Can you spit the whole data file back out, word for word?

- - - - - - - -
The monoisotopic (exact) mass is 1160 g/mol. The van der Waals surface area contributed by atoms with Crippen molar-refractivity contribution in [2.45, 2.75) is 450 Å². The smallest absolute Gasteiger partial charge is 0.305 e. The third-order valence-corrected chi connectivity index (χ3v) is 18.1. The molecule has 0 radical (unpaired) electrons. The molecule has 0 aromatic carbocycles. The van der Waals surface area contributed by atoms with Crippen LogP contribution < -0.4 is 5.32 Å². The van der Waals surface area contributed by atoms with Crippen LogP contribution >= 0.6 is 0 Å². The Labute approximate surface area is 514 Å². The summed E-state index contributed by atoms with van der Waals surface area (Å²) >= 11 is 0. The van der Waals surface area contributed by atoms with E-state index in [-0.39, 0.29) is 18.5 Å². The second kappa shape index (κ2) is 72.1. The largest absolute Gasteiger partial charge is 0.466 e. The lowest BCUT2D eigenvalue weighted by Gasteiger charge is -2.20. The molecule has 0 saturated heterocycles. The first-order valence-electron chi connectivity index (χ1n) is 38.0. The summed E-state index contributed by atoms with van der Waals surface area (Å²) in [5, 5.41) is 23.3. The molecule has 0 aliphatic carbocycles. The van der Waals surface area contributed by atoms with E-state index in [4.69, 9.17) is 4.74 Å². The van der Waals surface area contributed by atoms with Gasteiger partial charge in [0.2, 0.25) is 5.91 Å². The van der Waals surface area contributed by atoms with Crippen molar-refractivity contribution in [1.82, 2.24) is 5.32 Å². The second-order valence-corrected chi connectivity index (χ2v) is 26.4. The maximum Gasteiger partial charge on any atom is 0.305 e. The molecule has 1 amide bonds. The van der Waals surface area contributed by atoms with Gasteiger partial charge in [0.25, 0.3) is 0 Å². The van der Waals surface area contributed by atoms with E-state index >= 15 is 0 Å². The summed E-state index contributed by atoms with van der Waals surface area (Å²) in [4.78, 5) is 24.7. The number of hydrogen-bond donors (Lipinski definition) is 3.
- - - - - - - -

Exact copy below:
The monoisotopic (exact) mass is 1160 g/mol. The van der Waals surface area contributed by atoms with Crippen molar-refractivity contribution in [2.45, 2.75) is 450 Å². The smallest absolute Gasteiger partial charge is 0.305 e. The third-order valence-corrected chi connectivity index (χ3v) is 18.1. The molecule has 0 radical (unpaired) electrons. The molecule has 0 aromatic carbocycles. The van der Waals surface area contributed by atoms with Crippen LogP contribution < -0.4 is 5.32 Å². The van der Waals surface area contributed by atoms with Crippen LogP contribution >= 0.6 is 0 Å². The Labute approximate surface area is 514 Å². The summed E-state index contributed by atoms with van der Waals surface area (Å²) >= 11 is 0. The van der Waals surface area contributed by atoms with E-state index in [-0.39, 0.29) is 18.5 Å². The second kappa shape index (κ2) is 72.1. The largest absolute Gasteiger partial charge is 0.466 e. The lowest BCUT2D eigenvalue weighted by Gasteiger charge is -2.20. The molecule has 0 saturated heterocycles. The first-order valence-electron chi connectivity index (χ1n) is 38.0. The summed E-state index contributed by atoms with van der Waals surface area (Å²) in [5, 5.41) is 23.3. The molecule has 0 aliphatic carbocycles. The van der Waals surface area contributed by atoms with E-state index in [4.69, 9.17) is 4.74 Å². The van der Waals surface area contributed by atoms with Gasteiger partial charge in [0.2, 0.25) is 5.91 Å². The van der Waals surface area contributed by atoms with Crippen molar-refractivity contribution in [1.82, 2.24) is 5.32 Å². The second-order valence-corrected chi connectivity index (χ2v) is 26.4. The maximum Gasteiger partial charge on any atom is 0.305 e. The molecule has 1 amide bonds. The van der Waals surface area contributed by atoms with Gasteiger partial charge in [0.25, 0.3) is 0 Å². The van der Waals surface area contributed by atoms with E-state index >= 15 is 0 Å². The summed E-state index contributed by atoms with van der Waals surface area (Å²) in [4.78, 5) is 24.7. The number of hydrogen-bond donors (Lipinski definition) is 3.